295No other editing is needed because the boot scripts are not included and
296no automatic mounting will be done using the <filename>fstab</filename>.
297If you decide to include some bootscripts that might try to mount
298things, change the <filename>fstab</filename>'s entries to
299<command>noauto</command> in the options field so they don't cause an
300attempt to mount a potentially corrupt partition. Copy it to
301<filename>/tmp</filename>, edit it as desired and then:</para>
303<screen><userinput><command>cp -a /tmp/fstab /mnt/loop1/etc</command></userinput></screen>
305<para>Now the initialization script will be added. As mentioned above,
306<command>linuxrc</command> is symlinked to <application><ulink
309After the kernel and initial ramdisk have been loaded, the kernel gives
310control to <command>linuxrc</command> (<application><ulink
312</ulink></application>). It wants to run an <filename>/etc/init.d/rcS</filename>
313script to do any initial setup.</para>
315<para>If you use devfsd, you will need to set up the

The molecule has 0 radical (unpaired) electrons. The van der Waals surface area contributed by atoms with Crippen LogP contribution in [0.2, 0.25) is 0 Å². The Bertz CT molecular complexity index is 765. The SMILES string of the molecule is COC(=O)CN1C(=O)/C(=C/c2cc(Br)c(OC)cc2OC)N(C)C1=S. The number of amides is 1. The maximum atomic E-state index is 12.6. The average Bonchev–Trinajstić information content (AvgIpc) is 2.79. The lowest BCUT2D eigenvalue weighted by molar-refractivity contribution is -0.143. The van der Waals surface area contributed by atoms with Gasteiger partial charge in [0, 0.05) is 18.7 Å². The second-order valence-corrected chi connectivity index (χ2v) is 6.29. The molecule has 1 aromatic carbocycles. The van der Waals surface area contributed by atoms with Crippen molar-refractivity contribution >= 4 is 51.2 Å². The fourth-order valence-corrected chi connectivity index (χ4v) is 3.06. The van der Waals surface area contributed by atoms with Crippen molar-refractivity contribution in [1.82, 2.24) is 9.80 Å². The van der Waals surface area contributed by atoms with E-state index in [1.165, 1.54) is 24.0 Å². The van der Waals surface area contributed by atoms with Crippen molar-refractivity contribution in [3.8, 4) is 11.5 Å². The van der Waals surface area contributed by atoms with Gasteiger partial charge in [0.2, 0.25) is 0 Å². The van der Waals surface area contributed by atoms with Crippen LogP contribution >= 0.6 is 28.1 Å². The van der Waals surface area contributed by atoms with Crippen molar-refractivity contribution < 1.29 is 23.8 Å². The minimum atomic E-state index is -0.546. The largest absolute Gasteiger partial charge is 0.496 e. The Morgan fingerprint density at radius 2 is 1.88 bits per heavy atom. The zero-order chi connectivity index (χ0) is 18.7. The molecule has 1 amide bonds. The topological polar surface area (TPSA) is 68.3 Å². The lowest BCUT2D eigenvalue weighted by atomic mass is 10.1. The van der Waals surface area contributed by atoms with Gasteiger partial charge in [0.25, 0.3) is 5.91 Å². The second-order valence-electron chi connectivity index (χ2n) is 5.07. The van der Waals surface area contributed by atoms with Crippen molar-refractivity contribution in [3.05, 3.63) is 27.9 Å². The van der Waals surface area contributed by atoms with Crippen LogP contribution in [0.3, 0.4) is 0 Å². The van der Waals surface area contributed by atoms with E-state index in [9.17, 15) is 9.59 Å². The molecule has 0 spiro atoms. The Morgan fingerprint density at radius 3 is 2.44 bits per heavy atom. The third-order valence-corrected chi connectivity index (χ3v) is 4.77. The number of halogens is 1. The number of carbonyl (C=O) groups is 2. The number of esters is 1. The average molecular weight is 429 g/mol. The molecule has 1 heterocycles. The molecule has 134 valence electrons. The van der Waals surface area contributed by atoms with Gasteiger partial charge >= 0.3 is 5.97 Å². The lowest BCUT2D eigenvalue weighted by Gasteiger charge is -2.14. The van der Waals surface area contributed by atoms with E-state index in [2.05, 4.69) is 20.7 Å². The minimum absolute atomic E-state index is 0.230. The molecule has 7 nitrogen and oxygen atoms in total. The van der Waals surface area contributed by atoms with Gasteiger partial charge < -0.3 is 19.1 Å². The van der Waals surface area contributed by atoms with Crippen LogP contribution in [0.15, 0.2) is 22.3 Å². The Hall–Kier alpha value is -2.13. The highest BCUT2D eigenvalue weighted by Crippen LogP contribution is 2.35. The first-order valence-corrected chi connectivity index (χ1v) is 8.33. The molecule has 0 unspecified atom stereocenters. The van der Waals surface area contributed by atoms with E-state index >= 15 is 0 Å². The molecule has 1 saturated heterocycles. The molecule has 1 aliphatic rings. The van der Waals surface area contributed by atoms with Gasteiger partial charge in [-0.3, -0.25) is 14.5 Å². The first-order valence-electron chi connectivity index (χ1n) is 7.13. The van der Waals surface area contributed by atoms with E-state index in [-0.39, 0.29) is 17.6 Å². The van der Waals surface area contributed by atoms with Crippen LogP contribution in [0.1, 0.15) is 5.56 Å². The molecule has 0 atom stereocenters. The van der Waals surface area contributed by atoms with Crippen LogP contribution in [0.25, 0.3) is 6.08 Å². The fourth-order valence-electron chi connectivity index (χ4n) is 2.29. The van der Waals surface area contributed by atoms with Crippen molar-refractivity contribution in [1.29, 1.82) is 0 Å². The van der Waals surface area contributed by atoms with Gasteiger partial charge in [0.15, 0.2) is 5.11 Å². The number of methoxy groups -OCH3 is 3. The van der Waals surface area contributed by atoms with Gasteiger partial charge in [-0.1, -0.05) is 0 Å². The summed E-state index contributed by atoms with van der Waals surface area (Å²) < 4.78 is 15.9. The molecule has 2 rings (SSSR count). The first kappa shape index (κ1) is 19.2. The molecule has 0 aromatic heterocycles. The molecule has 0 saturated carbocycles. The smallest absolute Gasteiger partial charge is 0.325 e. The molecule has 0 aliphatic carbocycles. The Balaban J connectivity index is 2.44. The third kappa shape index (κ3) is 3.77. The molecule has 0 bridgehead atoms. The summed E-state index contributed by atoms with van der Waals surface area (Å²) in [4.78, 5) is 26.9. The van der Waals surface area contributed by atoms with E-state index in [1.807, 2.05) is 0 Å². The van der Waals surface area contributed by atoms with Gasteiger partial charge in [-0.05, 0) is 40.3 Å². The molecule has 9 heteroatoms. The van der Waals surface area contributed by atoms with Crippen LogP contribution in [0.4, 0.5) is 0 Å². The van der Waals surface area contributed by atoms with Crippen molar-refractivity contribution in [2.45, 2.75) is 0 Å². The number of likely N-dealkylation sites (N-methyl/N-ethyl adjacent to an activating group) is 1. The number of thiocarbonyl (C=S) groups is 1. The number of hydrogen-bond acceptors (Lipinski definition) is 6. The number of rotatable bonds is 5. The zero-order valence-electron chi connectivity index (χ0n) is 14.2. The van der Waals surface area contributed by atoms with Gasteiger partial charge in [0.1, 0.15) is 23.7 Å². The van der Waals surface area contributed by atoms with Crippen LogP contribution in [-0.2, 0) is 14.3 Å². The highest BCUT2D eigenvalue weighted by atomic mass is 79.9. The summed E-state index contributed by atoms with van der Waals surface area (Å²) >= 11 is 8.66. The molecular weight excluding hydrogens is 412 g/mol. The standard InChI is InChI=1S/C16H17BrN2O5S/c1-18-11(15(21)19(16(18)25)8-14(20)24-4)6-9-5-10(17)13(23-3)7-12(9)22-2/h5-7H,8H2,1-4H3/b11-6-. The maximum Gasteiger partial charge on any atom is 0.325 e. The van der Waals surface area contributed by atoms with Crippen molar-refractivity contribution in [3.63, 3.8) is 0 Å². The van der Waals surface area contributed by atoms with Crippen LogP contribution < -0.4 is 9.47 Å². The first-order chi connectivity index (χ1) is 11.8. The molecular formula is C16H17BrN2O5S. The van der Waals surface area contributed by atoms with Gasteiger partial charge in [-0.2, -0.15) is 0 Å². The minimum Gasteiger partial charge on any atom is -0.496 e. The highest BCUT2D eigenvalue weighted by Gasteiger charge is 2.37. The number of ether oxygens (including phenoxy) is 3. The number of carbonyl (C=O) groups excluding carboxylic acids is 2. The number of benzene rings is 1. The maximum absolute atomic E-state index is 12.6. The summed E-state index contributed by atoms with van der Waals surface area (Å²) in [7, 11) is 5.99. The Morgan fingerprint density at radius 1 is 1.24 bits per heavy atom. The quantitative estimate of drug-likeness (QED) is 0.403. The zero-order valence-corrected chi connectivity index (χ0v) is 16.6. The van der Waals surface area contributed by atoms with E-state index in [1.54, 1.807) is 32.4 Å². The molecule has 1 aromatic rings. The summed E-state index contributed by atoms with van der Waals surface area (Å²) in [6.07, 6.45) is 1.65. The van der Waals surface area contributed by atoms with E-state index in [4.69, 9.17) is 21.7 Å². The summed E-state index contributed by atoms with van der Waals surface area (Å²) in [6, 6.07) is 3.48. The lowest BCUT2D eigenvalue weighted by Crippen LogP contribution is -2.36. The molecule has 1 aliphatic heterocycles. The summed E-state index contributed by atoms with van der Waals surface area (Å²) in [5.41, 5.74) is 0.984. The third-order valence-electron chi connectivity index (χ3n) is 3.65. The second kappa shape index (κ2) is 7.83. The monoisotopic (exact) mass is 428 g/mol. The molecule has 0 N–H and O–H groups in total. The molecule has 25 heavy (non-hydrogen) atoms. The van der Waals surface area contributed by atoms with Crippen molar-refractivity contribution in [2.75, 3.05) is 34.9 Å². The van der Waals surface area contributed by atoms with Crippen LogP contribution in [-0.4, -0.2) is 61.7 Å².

316<filename>rcS</filename> script to handle the devfsd startup. Put the
317following commands in <filename>/mnt/loop1/etc/init.d/rcS</filename>.
318You may also want to add some of the processes shown in the non-devfs
319version that follows.</para>
322mount -t devfs devfs /dev
323/sbin/devfsd /dev</userinput></screen>
325<para>If you don't use devfsd, but created a static /dev/directory
326using <command>MAKEDEV</command>, or any similar process, the
327<filename>rcS</filename> script will do slightly different things.
328Also, don't forget that it is creating the
329<filename>/etc/passwd</filename> and <filename>/etc/group</filename>